From the above description, it can be appreciated that the provision of an organic thermosetting material in a, preformed body in accordance with this invention permits very precise definition of the amount and location of environmental protection applied to the circuit substrate. The amount of thermosetting material and the configuration of the coating required to provide the necessary environmental protection can be accurately and easily controlled by the proper configuration of the preformed body. Since the preformed material can be adhesively attached to the substrate surface and will not flow after application, the area of application is primarily dependent upon the operators positioning of the preformed body, not upon a multitude of variables inherent in the prior art techniques.
External leads 32 are then attached to conductive paths 14, 16 and 18. An overcoating 34 of an organic thermosetting material is then applied by conventional techniques such as spraying or brushing, but preferably by dipping the assembly (which has been preheated in an oven to between 300 and 325 F.) into a fluidized bed of an organic thermosetting material in powder form where a slowly rising air flow expands the volume of the mass of powder by suspending its particles. The suspended thermosetting material builds up a coating on the outer surfaces of the circuit substrate 12 and body 26. Generally, it takes approximately 6 seconds to build-up a 10 mil coating. As is well recognized to those skilled in the art, the temperature and time is dependent upon the particular organic thermosetting material being used. As discussed above, the material used for this overcoating is preferably the same as that used for the preformed body so that there is an exact matching of the coefficients of thermal expansion.
After the overcoating has been applied, the assembly is cured in an oven at about 300 to 310 F. for approximately 1.5 hours. If desired, infra-red techniques can be used to speed up the curing time. The specific time or temperature used for curing are largely dependent upon a particular thermosetting material used as is well-known to those skilled in the art. The resulting structure is shown in FIG. 1d.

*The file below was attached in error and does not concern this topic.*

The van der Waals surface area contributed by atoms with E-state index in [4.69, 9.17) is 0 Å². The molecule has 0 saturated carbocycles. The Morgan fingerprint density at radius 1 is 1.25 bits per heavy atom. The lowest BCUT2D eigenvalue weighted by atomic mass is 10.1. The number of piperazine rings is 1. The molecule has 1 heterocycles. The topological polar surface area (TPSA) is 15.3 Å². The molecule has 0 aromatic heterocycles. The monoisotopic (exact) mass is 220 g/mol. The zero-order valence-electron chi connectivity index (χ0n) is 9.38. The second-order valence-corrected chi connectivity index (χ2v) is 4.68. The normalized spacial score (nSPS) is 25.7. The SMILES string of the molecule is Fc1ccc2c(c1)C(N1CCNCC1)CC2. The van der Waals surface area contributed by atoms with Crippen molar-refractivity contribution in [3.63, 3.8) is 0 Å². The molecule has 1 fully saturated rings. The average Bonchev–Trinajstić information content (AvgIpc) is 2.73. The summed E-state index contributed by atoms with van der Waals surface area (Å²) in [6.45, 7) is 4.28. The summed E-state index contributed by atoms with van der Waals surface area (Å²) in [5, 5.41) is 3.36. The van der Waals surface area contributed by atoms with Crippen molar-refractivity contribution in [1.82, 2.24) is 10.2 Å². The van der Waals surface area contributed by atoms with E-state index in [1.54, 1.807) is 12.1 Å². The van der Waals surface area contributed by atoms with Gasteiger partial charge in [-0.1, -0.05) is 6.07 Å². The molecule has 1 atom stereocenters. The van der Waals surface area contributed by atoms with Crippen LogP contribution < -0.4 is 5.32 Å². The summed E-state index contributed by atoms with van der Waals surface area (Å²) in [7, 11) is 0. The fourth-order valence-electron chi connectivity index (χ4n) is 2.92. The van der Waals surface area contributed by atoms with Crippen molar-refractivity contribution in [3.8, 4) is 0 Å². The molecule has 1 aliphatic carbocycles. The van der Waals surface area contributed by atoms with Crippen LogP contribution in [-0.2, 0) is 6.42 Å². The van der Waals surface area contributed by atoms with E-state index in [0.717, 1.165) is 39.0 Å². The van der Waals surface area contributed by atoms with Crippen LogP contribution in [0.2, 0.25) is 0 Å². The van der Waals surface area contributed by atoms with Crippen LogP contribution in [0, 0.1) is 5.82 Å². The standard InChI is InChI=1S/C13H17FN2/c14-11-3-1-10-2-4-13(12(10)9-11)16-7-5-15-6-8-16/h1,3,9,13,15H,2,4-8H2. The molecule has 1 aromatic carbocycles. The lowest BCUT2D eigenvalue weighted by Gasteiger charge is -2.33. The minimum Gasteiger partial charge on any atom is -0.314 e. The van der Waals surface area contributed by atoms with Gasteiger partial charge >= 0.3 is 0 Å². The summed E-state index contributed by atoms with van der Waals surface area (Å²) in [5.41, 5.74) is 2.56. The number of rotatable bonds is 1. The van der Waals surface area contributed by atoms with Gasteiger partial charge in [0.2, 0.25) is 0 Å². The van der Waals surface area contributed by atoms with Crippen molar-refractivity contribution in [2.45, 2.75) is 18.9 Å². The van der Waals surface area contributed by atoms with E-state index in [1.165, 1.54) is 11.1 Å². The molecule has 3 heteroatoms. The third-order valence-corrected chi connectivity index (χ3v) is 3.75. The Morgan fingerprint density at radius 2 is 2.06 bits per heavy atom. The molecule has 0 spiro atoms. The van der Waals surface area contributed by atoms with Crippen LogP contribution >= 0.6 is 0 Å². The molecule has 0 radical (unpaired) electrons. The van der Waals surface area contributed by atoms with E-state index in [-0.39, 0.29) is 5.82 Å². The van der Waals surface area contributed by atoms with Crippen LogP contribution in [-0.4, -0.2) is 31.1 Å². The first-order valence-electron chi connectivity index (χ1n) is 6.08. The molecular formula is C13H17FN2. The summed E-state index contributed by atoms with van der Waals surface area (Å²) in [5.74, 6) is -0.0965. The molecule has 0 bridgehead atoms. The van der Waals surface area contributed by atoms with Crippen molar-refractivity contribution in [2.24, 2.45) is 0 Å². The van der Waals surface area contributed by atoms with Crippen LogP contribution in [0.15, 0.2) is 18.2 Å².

Electrical circuit assemblies made in accordance with this invention, utilizing a powdered B-stage bisphenol epoxy resin for the preformed body and in a fluidized bed as the overcoating, have exhibited an excellent resistance to cracking during thermal cycling tests in addition to meeting other operating specification requirements, such as moisture resistance, thermal impedance, etc. Transistor units so produced were subjected to several cycles between -85 F. for 30 minutes and +300 F. for 30 minutes without any failures.
While a preferred embodiment of this invention has been described in detail, it will be obvious to those skilled in the art that the invention may be embodied otherwise without departing from its spirit and scope.
1. A method for providing environmental protection to discrete electrical components mounted on supporting means comprising mechanically preforming an uncured organic thermosetting material into a body having a cavity sufficient to accommodate said electrical component, said body being formed separately from said supporting means; positioning said preformed body over said component so that said component is completely encased within said cavity; subjecting said preformed body to heat of that degree which is not damaging to said component, but which causes said thermosetting material to soften and to flow around said component in encompassing relationship and heating said thermosetting material preformed body for a period of time and at a temperature sufficient to at least partially cure said first thermosetting material to a semi-hardened state and to bond said thermosetting material to said supporting means.